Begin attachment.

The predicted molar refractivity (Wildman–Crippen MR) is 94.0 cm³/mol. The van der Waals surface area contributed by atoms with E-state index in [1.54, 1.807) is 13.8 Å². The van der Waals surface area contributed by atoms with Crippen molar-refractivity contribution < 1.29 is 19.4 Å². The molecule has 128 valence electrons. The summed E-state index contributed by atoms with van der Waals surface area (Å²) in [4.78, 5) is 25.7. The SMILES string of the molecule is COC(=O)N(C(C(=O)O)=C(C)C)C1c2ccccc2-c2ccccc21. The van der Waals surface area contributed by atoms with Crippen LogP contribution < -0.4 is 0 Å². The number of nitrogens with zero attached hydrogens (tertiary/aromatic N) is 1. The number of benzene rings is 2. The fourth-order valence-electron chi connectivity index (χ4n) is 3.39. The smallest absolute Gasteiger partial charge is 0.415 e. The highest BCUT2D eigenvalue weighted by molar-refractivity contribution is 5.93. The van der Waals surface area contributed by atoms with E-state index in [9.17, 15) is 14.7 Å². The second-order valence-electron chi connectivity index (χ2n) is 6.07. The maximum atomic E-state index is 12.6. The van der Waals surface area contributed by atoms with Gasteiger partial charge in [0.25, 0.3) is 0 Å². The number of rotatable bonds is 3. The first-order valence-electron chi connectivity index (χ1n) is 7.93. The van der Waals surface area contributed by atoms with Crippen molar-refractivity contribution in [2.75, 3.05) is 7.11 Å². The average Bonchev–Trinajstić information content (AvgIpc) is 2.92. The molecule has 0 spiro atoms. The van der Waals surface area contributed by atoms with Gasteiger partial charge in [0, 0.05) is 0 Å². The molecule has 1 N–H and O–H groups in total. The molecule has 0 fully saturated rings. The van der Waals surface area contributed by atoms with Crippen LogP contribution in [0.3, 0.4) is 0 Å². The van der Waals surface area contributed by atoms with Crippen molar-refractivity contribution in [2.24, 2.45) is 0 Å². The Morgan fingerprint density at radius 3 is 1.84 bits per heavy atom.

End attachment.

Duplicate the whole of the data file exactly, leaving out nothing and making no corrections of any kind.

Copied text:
The predicted molar refractivity (Wildman–Crippen MR) is 94.0 cm³/mol. The van der Waals surface area contributed by atoms with E-state index in [1.54, 1.807) is 13.8 Å². The van der Waals surface area contributed by atoms with Crippen molar-refractivity contribution < 1.29 is 19.4 Å². The molecule has 128 valence electrons. The summed E-state index contributed by atoms with van der Waals surface area (Å²) in [4.78, 5) is 25.7. The SMILES string of the molecule is COC(=O)N(C(C(=O)O)=C(C)C)C1c2ccccc2-c2ccccc21. The van der Waals surface area contributed by atoms with Crippen LogP contribution < -0.4 is 0 Å². The number of nitrogens with zero attached hydrogens (tertiary/aromatic N) is 1. The number of benzene rings is 2. The fourth-order valence-electron chi connectivity index (χ4n) is 3.39. The smallest absolute Gasteiger partial charge is 0.415 e. The highest BCUT2D eigenvalue weighted by molar-refractivity contribution is 5.93. The van der Waals surface area contributed by atoms with E-state index in [9.17, 15) is 14.7 Å². The second-order valence-electron chi connectivity index (χ2n) is 6.07. The maximum atomic E-state index is 12.6. The van der Waals surface area contributed by atoms with Gasteiger partial charge in [0.25, 0.3) is 0 Å². The number of rotatable bonds is 3. The first-order valence-electron chi connectivity index (χ1n) is 7.93. The van der Waals surface area contributed by atoms with Crippen molar-refractivity contribution in [2.75, 3.05) is 7.11 Å². The average Bonchev–Trinajstić information content (AvgIpc) is 2.92. The molecule has 0 spiro atoms. The van der Waals surface area contributed by atoms with Gasteiger partial charge in [0, 0.05) is 0 Å². The molecule has 1 N–H and O–H groups in total. The molecule has 0 fully saturated rings. The van der Waals surface area contributed by atoms with Crippen LogP contribution in [0.3, 0.4) is 0 Å². The van der Waals surface area contributed by atoms with Crippen molar-refractivity contribution in [2.24, 2.45) is 0 Å². The Morgan fingerprint density at radius 3 is 1.84 bits per heavy atom.